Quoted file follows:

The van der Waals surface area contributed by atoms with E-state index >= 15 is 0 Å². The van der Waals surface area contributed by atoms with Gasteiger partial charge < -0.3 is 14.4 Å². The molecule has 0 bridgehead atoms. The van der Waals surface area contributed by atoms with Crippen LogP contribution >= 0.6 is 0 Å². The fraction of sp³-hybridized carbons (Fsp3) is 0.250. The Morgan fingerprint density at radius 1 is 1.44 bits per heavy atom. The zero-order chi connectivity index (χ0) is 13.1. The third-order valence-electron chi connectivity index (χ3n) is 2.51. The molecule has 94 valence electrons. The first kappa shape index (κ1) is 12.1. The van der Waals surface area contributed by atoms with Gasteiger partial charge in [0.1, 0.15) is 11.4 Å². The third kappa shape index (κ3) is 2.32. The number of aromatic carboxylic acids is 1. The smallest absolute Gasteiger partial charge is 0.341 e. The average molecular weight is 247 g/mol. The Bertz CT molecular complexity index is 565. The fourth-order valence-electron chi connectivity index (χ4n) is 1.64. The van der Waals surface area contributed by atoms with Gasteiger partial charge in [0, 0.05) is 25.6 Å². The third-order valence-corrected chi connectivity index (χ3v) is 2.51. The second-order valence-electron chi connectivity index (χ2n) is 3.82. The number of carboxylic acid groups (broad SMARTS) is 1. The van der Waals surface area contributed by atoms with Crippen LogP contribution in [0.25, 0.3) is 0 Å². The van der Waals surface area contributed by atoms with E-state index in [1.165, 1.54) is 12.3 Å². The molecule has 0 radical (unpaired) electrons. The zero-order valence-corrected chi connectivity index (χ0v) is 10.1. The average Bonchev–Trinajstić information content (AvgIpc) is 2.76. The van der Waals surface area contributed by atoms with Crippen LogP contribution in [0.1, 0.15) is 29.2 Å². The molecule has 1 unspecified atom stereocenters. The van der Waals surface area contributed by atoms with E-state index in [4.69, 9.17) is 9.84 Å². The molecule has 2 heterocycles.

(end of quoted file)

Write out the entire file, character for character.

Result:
The van der Waals surface area contributed by atoms with E-state index >= 15 is 0 Å². The van der Waals surface area contributed by atoms with Gasteiger partial charge < -0.3 is 14.4 Å². The molecule has 0 bridgehead atoms. The van der Waals surface area contributed by atoms with Crippen LogP contribution >= 0.6 is 0 Å². The fraction of sp³-hybridized carbons (Fsp3) is 0.250. The Morgan fingerprint density at radius 1 is 1.44 bits per heavy atom. The zero-order chi connectivity index (χ0) is 13.1. The third-order valence-electron chi connectivity index (χ3n) is 2.51. The molecule has 94 valence electrons. The first kappa shape index (κ1) is 12.1. The van der Waals surface area contributed by atoms with Gasteiger partial charge in [0.1, 0.15) is 11.4 Å². The third kappa shape index (κ3) is 2.32. The number of aromatic carboxylic acids is 1. The smallest absolute Gasteiger partial charge is 0.341 e. The average molecular weight is 247 g/mol. The Bertz CT molecular complexity index is 565. The fourth-order valence-electron chi connectivity index (χ4n) is 1.64. The van der Waals surface area contributed by atoms with Gasteiger partial charge in [0, 0.05) is 25.6 Å². The third-order valence-corrected chi connectivity index (χ3v) is 2.51. The second-order valence-electron chi connectivity index (χ2n) is 3.82. The number of carboxylic acid groups (broad SMARTS) is 1. The van der Waals surface area contributed by atoms with Crippen LogP contribution in [0.25, 0.3) is 0 Å². The van der Waals surface area contributed by atoms with E-state index in [1.165, 1.54) is 12.3 Å². The molecule has 0 radical (unpaired) electrons. The zero-order valence-corrected chi connectivity index (χ0v) is 10.1. The average Bonchev–Trinajstić information content (AvgIpc) is 2.76. The van der Waals surface area contributed by atoms with Crippen LogP contribution in [0.1, 0.15) is 29.2 Å². The molecule has 1 unspecified atom stereocenters. The van der Waals surface area contributed by atoms with E-state index in [4.69, 9.17) is 9.84 Å². The molecule has 2 heterocycles.